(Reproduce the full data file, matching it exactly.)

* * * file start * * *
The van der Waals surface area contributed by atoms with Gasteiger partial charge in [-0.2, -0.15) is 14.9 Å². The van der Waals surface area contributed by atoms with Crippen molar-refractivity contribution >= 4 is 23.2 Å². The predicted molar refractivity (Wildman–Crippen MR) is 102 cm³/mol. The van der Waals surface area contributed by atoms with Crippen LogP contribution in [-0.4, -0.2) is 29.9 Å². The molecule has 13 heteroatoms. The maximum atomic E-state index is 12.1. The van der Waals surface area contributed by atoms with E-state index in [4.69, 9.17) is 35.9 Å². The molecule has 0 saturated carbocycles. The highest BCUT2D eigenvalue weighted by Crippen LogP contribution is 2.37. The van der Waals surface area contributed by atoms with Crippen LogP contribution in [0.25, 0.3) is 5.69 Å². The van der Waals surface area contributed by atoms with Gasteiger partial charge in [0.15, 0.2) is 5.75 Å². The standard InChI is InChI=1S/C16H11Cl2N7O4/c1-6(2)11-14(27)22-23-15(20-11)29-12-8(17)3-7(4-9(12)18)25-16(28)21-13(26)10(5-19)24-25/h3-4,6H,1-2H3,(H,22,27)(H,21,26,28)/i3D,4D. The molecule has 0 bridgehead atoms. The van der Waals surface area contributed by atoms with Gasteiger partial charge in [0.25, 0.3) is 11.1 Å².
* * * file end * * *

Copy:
The van der Waals surface area contributed by atoms with Gasteiger partial charge in [-0.2, -0.15) is 14.9 Å². The van der Waals surface area contributed by atoms with Crippen molar-refractivity contribution >= 4 is 23.2 Å². The predicted molar refractivity (Wildman–Crippen MR) is 102 cm³/mol. The van der Waals surface area contributed by atoms with Crippen LogP contribution in [-0.4, -0.2) is 29.9 Å². The molecule has 13 heteroatoms. The maximum atomic E-state index is 12.1. The van der Waals surface area contributed by atoms with E-state index in [4.69, 9.17) is 35.9 Å². The molecule has 0 saturated carbocycles. The highest BCUT2D eigenvalue weighted by Crippen LogP contribution is 2.37. The van der Waals surface area contributed by atoms with Crippen LogP contribution in [0.25, 0.3) is 5.69 Å². The van der Waals surface area contributed by atoms with Gasteiger partial charge in [0.15, 0.2) is 5.75 Å². The standard InChI is InChI=1S/C16H11Cl2N7O4/c1-6(2)11-14(27)22-23-15(20-11)29-12-8(17)3-7(4-9(12)18)25-16(28)21-13(26)10(5-19)24-25/h3-4,6H,1-2H3,(H,22,27)(H,21,26,28)/i3D,4D. The molecule has 0 bridgehead atoms. The van der Waals surface area contributed by atoms with Gasteiger partial charge in [0.25, 0.3) is 11.1 Å².